US 7664114 B1
Systems in the current art provide capacity planning for packet networks. These systems require input data that characterizes traffic demands. The demands may be expressed as matrixes that record the number of bytes and packets exchanged between access routers or service nodes for each type-of-service. This invention defines a system and method to calculate these traffic matrixes. Access routers in a service node export flow records to a Record Collector. The flow records are processed to create ingress and egress records that are stored on the Record Collector. This data is uploaded to a Capacity Planning Server at which the traffic matrixes are generated. The egress access router(s) for a flow are determined by searching for matching ingress and egress records. Matching records have identical source and destination addresses. This algorithm requires no knowledge of the complex topology and routing protocols that are used within packet networks. Sampled or non-sampled flow records may be used. The concepts in this invention may also be used to calculate traffic matrixes for virtual private networks (VPNs).
1. A method for a capacity planning server in a packet network to calculate access router to access router traffic matrixes by using ingress and egress files derived from flow records, each ingress file comprising a plurality of ingress records in which each ingress record represents an incoming flow, each egress file comprising a plurality of egress records in which each egress record represents an outgoing flow, the method comprising:
identifying ingress and egress records in the ingress and egress files that match; and
calculating a traffic matrix using the matched ingress and egress records, wherein said calculating said traffic matrix further comprises creating a hash set for each egress file, and wherein said identifying and said calculating are performed by said capacity planning server.
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using data from the traffic matrix to compute a distribution matrix;
post-processing the traffic matrix; and
outputting the traffic matrix.
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This application is a continuation of U.S. patent application Ser. No. 10/016,642, filed Oct. 30, 2001 now U.S. Pat. No. 7,002,960. The aforementioned related patent application is herein incorporated by reference.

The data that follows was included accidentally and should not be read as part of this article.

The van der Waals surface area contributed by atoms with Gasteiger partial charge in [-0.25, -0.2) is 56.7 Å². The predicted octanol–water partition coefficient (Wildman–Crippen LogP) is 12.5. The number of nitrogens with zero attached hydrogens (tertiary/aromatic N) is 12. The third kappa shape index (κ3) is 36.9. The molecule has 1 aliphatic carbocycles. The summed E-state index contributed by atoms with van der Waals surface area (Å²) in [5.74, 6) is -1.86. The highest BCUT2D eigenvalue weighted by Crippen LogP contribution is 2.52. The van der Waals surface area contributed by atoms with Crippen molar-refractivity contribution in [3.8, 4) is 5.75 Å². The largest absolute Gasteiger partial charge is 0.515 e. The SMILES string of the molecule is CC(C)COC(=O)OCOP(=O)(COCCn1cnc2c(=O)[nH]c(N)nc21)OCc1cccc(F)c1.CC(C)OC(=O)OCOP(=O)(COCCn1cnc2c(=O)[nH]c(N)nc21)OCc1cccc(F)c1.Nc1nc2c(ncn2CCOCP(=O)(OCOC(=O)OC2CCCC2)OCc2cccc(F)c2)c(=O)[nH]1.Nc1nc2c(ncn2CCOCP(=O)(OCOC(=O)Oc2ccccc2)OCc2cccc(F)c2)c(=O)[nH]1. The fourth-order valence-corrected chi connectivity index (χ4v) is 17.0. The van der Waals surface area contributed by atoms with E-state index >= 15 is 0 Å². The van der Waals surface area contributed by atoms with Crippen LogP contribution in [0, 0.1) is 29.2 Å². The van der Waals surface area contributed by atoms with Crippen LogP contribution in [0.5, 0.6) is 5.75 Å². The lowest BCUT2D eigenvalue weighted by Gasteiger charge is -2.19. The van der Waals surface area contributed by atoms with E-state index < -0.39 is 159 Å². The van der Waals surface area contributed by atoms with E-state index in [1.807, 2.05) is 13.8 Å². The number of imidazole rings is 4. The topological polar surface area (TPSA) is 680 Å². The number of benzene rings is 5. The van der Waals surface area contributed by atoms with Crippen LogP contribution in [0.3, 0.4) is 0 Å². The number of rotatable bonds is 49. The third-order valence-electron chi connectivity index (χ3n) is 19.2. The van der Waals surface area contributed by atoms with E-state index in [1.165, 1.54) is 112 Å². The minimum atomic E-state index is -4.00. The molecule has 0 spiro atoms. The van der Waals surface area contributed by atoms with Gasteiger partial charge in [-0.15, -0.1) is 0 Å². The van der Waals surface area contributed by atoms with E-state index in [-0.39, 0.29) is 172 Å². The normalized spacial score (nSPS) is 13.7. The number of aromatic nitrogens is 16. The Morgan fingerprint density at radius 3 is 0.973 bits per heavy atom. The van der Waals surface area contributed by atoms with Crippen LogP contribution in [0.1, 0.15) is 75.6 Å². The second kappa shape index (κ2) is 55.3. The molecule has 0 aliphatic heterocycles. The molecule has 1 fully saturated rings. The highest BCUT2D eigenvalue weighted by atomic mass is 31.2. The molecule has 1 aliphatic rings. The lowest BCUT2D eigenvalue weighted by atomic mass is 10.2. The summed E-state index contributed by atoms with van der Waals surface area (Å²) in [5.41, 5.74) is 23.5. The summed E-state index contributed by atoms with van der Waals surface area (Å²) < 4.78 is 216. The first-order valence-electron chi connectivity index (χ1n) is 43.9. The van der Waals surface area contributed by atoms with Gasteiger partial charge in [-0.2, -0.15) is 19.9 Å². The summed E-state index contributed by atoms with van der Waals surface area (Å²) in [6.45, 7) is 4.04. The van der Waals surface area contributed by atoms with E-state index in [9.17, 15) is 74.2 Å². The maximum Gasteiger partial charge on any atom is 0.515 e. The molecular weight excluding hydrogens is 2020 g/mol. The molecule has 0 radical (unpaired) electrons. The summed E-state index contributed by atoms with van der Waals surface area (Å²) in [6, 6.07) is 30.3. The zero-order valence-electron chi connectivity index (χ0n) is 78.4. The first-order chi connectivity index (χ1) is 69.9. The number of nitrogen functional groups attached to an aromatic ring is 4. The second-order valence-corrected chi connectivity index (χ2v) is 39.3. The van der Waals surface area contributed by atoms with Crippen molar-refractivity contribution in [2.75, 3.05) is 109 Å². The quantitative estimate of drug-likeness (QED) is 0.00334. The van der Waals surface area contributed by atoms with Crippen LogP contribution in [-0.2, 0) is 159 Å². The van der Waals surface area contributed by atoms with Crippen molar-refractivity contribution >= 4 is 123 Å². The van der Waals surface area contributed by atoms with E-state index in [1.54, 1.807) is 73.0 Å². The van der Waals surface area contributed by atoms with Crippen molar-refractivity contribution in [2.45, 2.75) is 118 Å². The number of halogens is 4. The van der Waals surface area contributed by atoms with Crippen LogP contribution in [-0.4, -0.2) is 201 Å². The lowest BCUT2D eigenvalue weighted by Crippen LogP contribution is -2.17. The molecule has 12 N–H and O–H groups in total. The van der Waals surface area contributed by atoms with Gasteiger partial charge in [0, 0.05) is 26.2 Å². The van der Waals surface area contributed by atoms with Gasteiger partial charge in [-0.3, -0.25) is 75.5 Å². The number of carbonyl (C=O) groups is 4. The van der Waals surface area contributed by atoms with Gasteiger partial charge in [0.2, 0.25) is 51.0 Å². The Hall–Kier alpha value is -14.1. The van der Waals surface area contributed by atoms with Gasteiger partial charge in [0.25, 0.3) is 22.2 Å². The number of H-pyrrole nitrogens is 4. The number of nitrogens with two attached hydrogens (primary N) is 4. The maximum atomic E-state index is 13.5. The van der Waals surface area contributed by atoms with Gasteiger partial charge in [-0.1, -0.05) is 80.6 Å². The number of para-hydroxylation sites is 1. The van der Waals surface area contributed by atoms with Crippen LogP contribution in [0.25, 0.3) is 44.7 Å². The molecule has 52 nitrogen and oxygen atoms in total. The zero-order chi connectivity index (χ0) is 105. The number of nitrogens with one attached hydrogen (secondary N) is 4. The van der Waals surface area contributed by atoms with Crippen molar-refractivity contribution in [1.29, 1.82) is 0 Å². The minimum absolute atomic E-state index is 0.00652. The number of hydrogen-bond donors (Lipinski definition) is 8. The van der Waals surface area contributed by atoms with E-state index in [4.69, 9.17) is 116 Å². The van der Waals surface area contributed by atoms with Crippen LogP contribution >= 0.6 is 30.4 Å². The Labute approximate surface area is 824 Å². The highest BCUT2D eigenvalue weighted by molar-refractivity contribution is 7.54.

The present invention relates to capacity planning for packet networks. Specifically, it defines a method to compute traffic matrixes for these networks. The matrixes report the number of bytes and packets that are exchanged among access routers or service nodes. This data is essential input for capacity planning tools.
Capacity planning for packet networks is required to provide adequate quality-of-service. A variety of software tools in the current art can be used for this purpose. One vendor that provides such tools is the Wide Area Network Design Laboratory. A description of their products is available at http://www.wandl.com. A second vendor is Optimum Network Performance. See http://www.opnet.com for more information about their products. Other vendors also exist.
These products require input that describes the traffic demands on a network. This data can be provided as a matrix that shows the number of bytes and packets transmitted between access routers. It is necessary to report this data separately for each type-of-service. A traffic matrix is a three dimensional matrix T[x][y][z] where x is the index of an ingress access router, y is the index of an egress access router, and z is the type-of-service (TOS). The values of x and y range from 0 to the number of access routers −1. The value of z ranges from 0 to the number of types of service −1.
Alternatively, a capacity planning tool may require a traffic matrix that characterizes the number of bytes and packets transmitted between service nodes. A traffic matrix is a three dimensional matrix T[x][y][z] where x is the index of an ingress service node, y is the index of an egress service node, and z is the type-of-service (TOS). The values of x and y range from 0 to the number of service nodes −1. The value of z ranges from 0 to the number of types of service −1.
A variety of protocols are used to route packets. These protocols are defined in specifications at http://www.ietf.org. For example, the Open Shortest Path First (OSPF) protocol is used to route within an autonomous system as described in RFC 2328, OSPF Version 2, by J. Moy. The Border Gateway Protocol is used to route among autonomous systems as described in RFC 1771, A Border Gateway Protocol, by Y. Rekhter and T. Li. The Border Gateway Protocol is also described in RFC 1772, Application of the Border Gateway Protocol in the Internet, by Y. Rekhter and P. Gross. The Multi-Protocol Label Switching (MPLS) technology is used for traffic engineering as described in RFC 3031 Multiprotocol Label Switching Architecture by Rosen, et. al.